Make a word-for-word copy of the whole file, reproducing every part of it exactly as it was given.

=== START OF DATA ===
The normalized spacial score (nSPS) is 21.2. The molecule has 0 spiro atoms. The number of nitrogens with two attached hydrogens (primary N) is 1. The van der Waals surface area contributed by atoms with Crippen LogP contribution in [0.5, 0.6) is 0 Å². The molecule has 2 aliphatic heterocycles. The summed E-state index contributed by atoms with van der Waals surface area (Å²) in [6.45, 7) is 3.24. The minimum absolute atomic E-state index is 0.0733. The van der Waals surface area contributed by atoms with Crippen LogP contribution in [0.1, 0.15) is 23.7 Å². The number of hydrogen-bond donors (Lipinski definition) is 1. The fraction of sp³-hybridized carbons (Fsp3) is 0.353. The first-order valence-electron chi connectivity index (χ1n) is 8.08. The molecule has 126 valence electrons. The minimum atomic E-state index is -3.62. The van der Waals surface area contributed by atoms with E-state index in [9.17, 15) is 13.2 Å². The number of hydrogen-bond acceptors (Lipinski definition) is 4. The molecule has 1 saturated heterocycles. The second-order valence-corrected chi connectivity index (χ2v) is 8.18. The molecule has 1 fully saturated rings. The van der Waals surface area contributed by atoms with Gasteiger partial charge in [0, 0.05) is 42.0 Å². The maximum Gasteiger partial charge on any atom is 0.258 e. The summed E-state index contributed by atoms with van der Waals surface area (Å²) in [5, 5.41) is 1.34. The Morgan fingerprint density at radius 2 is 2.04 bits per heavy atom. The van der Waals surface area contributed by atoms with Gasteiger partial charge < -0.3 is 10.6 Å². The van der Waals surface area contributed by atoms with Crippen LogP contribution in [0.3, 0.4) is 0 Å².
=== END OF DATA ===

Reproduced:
The normalized spacial score (nSPS) is 21.2. The molecule has 0 spiro atoms. The number of nitrogens with two attached hydrogens (primary N) is 1. The van der Waals surface area contributed by atoms with Crippen LogP contribution in [0.5, 0.6) is 0 Å². The molecule has 2 aliphatic heterocycles. The summed E-state index contributed by atoms with van der Waals surface area (Å²) in [6.45, 7) is 3.24. The minimum absolute atomic E-state index is 0.0733. The van der Waals surface area contributed by atoms with Crippen LogP contribution in [0.1, 0.15) is 23.7 Å². The number of hydrogen-bond donors (Lipinski definition) is 1. The fraction of sp³-hybridized carbons (Fsp3) is 0.353. The first-order valence-electron chi connectivity index (χ1n) is 8.08. The molecule has 126 valence electrons. The minimum atomic E-state index is -3.62. The van der Waals surface area contributed by atoms with E-state index in [9.17, 15) is 13.2 Å². The number of hydrogen-bond acceptors (Lipinski definition) is 4. The molecule has 1 saturated heterocycles. The second-order valence-corrected chi connectivity index (χ2v) is 8.18. The molecule has 1 fully saturated rings. The van der Waals surface area contributed by atoms with Gasteiger partial charge in [0, 0.05) is 42.0 Å². The maximum Gasteiger partial charge on any atom is 0.258 e. The summed E-state index contributed by atoms with van der Waals surface area (Å²) in [5, 5.41) is 1.34. The Morgan fingerprint density at radius 2 is 2.04 bits per heavy atom. The van der Waals surface area contributed by atoms with Gasteiger partial charge < -0.3 is 10.6 Å². The van der Waals surface area contributed by atoms with Crippen LogP contribution in [0.3, 0.4) is 0 Å².